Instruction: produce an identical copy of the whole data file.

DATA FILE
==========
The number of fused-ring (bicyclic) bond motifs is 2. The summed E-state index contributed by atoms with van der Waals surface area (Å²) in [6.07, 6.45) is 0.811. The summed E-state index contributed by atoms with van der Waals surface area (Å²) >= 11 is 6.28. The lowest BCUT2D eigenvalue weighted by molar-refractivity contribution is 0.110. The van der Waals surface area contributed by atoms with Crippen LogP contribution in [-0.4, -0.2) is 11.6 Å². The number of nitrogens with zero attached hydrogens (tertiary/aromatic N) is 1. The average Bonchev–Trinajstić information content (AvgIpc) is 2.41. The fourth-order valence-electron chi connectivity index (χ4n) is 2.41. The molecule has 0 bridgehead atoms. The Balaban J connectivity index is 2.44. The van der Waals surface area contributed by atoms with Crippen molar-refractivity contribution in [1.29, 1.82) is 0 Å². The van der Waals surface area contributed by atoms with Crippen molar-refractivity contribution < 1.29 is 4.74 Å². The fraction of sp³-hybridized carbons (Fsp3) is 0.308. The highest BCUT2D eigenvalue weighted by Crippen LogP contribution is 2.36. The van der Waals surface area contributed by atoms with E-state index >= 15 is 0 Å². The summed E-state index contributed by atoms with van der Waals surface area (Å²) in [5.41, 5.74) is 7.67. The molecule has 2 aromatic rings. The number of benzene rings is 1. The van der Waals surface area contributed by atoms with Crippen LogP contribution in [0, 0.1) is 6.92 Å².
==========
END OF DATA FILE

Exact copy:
The number of fused-ring (bicyclic) bond motifs is 2. The summed E-state index contributed by atoms with van der Waals surface area (Å²) in [6.07, 6.45) is 0.811. The summed E-state index contributed by atoms with van der Waals surface area (Å²) >= 11 is 6.28. The lowest BCUT2D eigenvalue weighted by molar-refractivity contribution is 0.110. The van der Waals surface area contributed by atoms with Crippen LogP contribution in [-0.4, -0.2) is 11.6 Å². The number of nitrogens with zero attached hydrogens (tertiary/aromatic N) is 1. The average Bonchev–Trinajstić information content (AvgIpc) is 2.41. The fourth-order valence-electron chi connectivity index (χ4n) is 2.41. The molecule has 0 bridgehead atoms. The Balaban J connectivity index is 2.44. The van der Waals surface area contributed by atoms with Crippen molar-refractivity contribution in [1.29, 1.82) is 0 Å². The van der Waals surface area contributed by atoms with Crippen molar-refractivity contribution < 1.29 is 4.74 Å². The fraction of sp³-hybridized carbons (Fsp3) is 0.308. The highest BCUT2D eigenvalue weighted by Crippen LogP contribution is 2.36. The van der Waals surface area contributed by atoms with E-state index >= 15 is 0 Å². The summed E-state index contributed by atoms with van der Waals surface area (Å²) in [5.41, 5.74) is 7.67. The molecule has 2 aromatic rings. The number of benzene rings is 1. The van der Waals surface area contributed by atoms with Crippen LogP contribution in [0, 0.1) is 6.92 Å².